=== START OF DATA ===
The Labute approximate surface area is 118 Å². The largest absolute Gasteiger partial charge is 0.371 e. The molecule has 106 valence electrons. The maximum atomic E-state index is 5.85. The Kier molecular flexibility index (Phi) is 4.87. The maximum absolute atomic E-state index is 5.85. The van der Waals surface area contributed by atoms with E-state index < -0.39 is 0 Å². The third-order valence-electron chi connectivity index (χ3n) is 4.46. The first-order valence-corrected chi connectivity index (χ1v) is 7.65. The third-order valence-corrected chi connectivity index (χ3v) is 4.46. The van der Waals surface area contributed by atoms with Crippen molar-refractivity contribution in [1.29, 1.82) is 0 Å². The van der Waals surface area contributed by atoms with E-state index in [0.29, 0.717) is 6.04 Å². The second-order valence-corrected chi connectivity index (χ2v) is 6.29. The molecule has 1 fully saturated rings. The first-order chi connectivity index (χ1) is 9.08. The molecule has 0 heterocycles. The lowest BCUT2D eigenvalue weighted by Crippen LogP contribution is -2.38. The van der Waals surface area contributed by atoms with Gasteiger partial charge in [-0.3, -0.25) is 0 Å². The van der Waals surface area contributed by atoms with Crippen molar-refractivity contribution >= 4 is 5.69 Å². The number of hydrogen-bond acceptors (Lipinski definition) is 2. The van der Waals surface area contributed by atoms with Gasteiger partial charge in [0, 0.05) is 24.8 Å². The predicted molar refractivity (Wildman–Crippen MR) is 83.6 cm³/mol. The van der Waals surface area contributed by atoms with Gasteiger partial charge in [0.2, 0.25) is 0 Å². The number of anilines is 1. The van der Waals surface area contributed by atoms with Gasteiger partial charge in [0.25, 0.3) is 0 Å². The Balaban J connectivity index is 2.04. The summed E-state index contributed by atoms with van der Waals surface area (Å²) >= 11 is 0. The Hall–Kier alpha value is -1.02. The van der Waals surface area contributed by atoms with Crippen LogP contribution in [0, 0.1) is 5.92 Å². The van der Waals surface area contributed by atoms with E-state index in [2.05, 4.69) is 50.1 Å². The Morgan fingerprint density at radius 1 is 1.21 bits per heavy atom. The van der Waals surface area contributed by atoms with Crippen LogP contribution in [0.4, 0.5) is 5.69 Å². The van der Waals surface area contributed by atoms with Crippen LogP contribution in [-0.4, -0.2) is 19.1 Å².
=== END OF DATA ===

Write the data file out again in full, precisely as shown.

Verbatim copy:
The Labute approximate surface area is 118 Å². The largest absolute Gasteiger partial charge is 0.371 e. The molecule has 106 valence electrons. The maximum atomic E-state index is 5.85. The Kier molecular flexibility index (Phi) is 4.87. The maximum absolute atomic E-state index is 5.85. The van der Waals surface area contributed by atoms with E-state index < -0.39 is 0 Å². The third-order valence-electron chi connectivity index (χ3n) is 4.46. The first-order valence-corrected chi connectivity index (χ1v) is 7.65. The third-order valence-corrected chi connectivity index (χ3v) is 4.46. The van der Waals surface area contributed by atoms with Crippen molar-refractivity contribution in [1.29, 1.82) is 0 Å². The van der Waals surface area contributed by atoms with E-state index in [0.29, 0.717) is 6.04 Å². The second-order valence-corrected chi connectivity index (χ2v) is 6.29. The molecule has 1 fully saturated rings. The first-order chi connectivity index (χ1) is 9.08. The molecule has 0 heterocycles. The lowest BCUT2D eigenvalue weighted by Crippen LogP contribution is -2.38. The van der Waals surface area contributed by atoms with Gasteiger partial charge in [-0.3, -0.25) is 0 Å². The van der Waals surface area contributed by atoms with Crippen molar-refractivity contribution >= 4 is 5.69 Å². The number of hydrogen-bond acceptors (Lipinski definition) is 2. The van der Waals surface area contributed by atoms with Gasteiger partial charge in [0, 0.05) is 24.8 Å². The predicted molar refractivity (Wildman–Crippen MR) is 83.6 cm³/mol. The van der Waals surface area contributed by atoms with Gasteiger partial charge in [0.2, 0.25) is 0 Å². The number of anilines is 1. The van der Waals surface area contributed by atoms with Gasteiger partial charge in [0.25, 0.3) is 0 Å². The Balaban J connectivity index is 2.04. The summed E-state index contributed by atoms with van der Waals surface area (Å²) >= 11 is 0. The Hall–Kier alpha value is -1.02. The van der Waals surface area contributed by atoms with Crippen LogP contribution in [0, 0.1) is 5.92 Å². The van der Waals surface area contributed by atoms with E-state index in [2.05, 4.69) is 50.1 Å². The Morgan fingerprint density at radius 1 is 1.21 bits per heavy atom. The van der Waals surface area contributed by atoms with Crippen LogP contribution in [0.4, 0.5) is 5.69 Å². The van der Waals surface area contributed by atoms with Crippen LogP contribution in [-0.4, -0.2) is 19.1 Å².